Also, be on the lookout later today for a tropical update from Matt. There is nothing imminent, but we want to keep readers apprised of what we’re thinking and seeing as we look ahead over the next week or two in the Atlantic Ocean, Caribbean Sea, and Gulf of Mexico. When we get into July, we probably will begin posting these on a weekly basis, and then probably more frequently during the peak periods of August and early September.

Most of Texas will be in the 90s Tuesday. In a few days there will be more 100s. (Pivotal Weather)


There isn’t much movement in the atmosphere today, which means that despite a fairly moist atmosphere any shower development should be scattered at best. High resolution models are indicating the best chances for rain may come down near Matagorda Bay, or to the northeast of the Houston metro area. In any case, for the most part we should see a mostly sunny day with highs in the low- to mid-90s.

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Overnight rains and storms—there were definitely some impressive lightning displays late Sunday and early Monday—have largely moved to the coast and offshore. Most of the region saw 1 to 3 inches from Sunday through this morning although a few locations, including parts of Montgomery County, saw totals of nearly 4 inches. One benefit of Sunday night’s storms is significantly cooler weather this morning, with rain-cooled lows in the upper 60s for much of Houston. Enjoy this while it lasts.

Rain totals for the 24 hours prior to 6am Monday. (Texas MesoNet)


The atmosphere is pretty worked over, so although some light rains will be possible today, we’re unlikely to see any real storm activity except near the coast (seas offshore are choppy, to say the least). With lingering clouds, however, temperatures today may only rise into the mid-80s for most of the region. Houston has reached 90 degrees every day so far this month, so that would offer a nice reprieve from the summertime heat we’ve been experiencing. Skies should be partly cloudy tonight, with lows in the mid-70s.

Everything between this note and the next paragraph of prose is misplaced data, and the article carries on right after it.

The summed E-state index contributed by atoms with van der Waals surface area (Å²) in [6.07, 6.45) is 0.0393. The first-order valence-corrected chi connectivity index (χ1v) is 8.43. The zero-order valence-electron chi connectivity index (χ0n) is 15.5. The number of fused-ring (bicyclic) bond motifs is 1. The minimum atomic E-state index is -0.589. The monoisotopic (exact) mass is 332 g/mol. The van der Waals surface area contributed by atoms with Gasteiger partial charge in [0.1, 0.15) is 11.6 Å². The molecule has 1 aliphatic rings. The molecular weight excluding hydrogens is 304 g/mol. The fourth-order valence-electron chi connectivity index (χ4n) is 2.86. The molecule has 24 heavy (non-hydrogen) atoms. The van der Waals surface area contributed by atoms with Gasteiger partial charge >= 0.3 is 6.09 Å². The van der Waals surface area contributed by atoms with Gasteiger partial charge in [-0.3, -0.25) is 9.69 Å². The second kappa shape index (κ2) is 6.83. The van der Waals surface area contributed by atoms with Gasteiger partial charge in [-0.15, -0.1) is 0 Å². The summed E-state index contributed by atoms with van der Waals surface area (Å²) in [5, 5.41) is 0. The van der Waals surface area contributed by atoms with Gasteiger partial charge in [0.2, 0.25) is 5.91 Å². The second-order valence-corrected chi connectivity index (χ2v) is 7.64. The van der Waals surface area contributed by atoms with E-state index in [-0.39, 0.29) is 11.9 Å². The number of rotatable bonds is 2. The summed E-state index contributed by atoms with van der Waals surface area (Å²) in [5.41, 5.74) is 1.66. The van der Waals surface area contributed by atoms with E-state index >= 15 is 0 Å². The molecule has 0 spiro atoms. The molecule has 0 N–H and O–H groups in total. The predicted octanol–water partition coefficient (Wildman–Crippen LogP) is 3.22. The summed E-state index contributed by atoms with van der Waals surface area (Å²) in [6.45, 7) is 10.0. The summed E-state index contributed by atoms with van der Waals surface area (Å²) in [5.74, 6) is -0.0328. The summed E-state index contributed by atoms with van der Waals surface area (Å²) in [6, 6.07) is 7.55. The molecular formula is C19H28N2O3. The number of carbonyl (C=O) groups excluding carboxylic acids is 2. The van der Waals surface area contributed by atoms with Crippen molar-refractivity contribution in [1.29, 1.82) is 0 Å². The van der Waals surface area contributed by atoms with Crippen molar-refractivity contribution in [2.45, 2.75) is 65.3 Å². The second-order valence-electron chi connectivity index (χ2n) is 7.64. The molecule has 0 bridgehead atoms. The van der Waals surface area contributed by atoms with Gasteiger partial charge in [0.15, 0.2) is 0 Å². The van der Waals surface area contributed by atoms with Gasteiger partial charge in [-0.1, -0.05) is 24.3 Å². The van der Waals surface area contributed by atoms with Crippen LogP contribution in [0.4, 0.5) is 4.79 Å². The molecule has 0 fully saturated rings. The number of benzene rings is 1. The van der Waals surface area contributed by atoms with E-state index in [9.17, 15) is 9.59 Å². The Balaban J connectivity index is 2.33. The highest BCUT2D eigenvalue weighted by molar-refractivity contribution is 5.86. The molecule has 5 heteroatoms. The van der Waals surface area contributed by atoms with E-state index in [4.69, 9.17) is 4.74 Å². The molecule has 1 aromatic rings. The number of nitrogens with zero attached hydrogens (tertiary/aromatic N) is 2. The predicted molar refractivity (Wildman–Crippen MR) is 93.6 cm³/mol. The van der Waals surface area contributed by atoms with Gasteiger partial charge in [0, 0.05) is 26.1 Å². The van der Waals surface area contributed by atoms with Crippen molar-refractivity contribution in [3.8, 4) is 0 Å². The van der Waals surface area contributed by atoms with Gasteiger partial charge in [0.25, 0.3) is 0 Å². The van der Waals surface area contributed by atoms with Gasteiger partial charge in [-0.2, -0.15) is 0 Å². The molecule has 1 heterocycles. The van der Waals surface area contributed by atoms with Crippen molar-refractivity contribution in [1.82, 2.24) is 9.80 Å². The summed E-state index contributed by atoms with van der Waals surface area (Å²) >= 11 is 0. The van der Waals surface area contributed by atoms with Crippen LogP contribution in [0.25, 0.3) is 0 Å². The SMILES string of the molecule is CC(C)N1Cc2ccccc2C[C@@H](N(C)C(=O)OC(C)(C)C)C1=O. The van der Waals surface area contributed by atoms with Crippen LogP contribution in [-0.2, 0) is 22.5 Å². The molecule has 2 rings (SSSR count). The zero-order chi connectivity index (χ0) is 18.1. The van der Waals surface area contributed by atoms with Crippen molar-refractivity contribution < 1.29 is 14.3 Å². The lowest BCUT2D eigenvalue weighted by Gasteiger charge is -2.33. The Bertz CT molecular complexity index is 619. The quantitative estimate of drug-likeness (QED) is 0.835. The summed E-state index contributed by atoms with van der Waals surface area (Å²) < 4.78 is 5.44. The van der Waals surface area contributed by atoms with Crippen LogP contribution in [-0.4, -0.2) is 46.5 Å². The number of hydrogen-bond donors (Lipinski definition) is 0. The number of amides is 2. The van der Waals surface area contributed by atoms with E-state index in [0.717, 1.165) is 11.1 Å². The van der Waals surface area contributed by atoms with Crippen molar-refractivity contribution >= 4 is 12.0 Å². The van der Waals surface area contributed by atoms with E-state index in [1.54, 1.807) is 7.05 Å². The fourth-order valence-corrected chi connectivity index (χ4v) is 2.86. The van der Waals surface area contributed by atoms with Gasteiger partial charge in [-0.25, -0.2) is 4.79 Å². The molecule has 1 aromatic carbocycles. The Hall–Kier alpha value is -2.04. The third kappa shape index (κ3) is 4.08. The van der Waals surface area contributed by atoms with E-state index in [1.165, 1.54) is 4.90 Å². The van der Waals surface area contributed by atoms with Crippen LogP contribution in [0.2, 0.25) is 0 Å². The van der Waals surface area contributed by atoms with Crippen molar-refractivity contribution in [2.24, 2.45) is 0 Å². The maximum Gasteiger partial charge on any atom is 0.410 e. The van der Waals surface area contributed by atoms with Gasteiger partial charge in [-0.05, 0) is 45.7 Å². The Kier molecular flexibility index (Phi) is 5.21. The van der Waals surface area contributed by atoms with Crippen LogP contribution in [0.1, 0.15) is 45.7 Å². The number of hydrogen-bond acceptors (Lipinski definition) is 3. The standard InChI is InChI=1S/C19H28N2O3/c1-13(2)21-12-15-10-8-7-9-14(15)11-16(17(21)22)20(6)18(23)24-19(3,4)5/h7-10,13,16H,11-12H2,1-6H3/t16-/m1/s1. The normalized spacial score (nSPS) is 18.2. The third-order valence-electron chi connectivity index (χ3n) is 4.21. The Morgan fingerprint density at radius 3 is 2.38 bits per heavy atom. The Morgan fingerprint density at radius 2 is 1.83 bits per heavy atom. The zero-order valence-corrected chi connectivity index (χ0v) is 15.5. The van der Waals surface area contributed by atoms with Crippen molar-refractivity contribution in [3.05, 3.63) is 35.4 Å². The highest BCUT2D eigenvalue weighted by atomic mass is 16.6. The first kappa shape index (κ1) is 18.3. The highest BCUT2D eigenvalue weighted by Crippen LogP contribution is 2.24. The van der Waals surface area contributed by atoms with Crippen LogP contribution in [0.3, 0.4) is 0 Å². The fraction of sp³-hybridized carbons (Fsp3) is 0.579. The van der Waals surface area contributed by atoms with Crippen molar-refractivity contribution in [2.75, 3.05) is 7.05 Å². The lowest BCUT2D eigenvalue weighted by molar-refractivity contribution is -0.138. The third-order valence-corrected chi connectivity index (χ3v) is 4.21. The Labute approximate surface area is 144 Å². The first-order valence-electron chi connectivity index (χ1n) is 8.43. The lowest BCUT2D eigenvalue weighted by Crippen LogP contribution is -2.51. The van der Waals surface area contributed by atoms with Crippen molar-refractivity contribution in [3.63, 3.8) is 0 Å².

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The Houston region appears likely to see an increasingly wet period beginning later this afternoon through at least Tuesday morning as atmospheric moisture levels spike above normal, and the absence of high pressure allows for the formation of showers and thunderstorms. To be clear, we’re not really expecting any significant flooding for most people—at least not beyond some street flooding—just the potential for several rounds of storms. Check the radar later today before embarking on any outdoor plans.

Severe storm outlook for Sunday and Sunday night. (NOAA)

Unfortunately, it is hard to offer too much detail, as there is not great agreement among the high-resolution models about what will take place later today, tonight, and Monday. At a best guess, the potential for heavier rainfall should remain to the west of Harris County, and north of Montgomery County, through the early afternoon hours Sunday, but after that all bets are off.

NOAA forecast for total precipitation for now through Tuesday morning. (Pivotal Weather)

At some point we are likely to see showers and potentially stronger thunderstorms sag into the metro area—moisture levels may peak after midnight tonight for central and coastal areas of Houston—and this will lead to better rain chances. At a best guess, most of the region will see 1 to 2 inches of rainfall through Tuesday morning, but as always there will be the potential for higher isolated totals, and some people are likely to miss out entirely. Most of Houston hasn’t had much, if any measurable rainfall in 11 days so some precipitation will be welcome for most.

We’ll be watching things later today and will update if needed.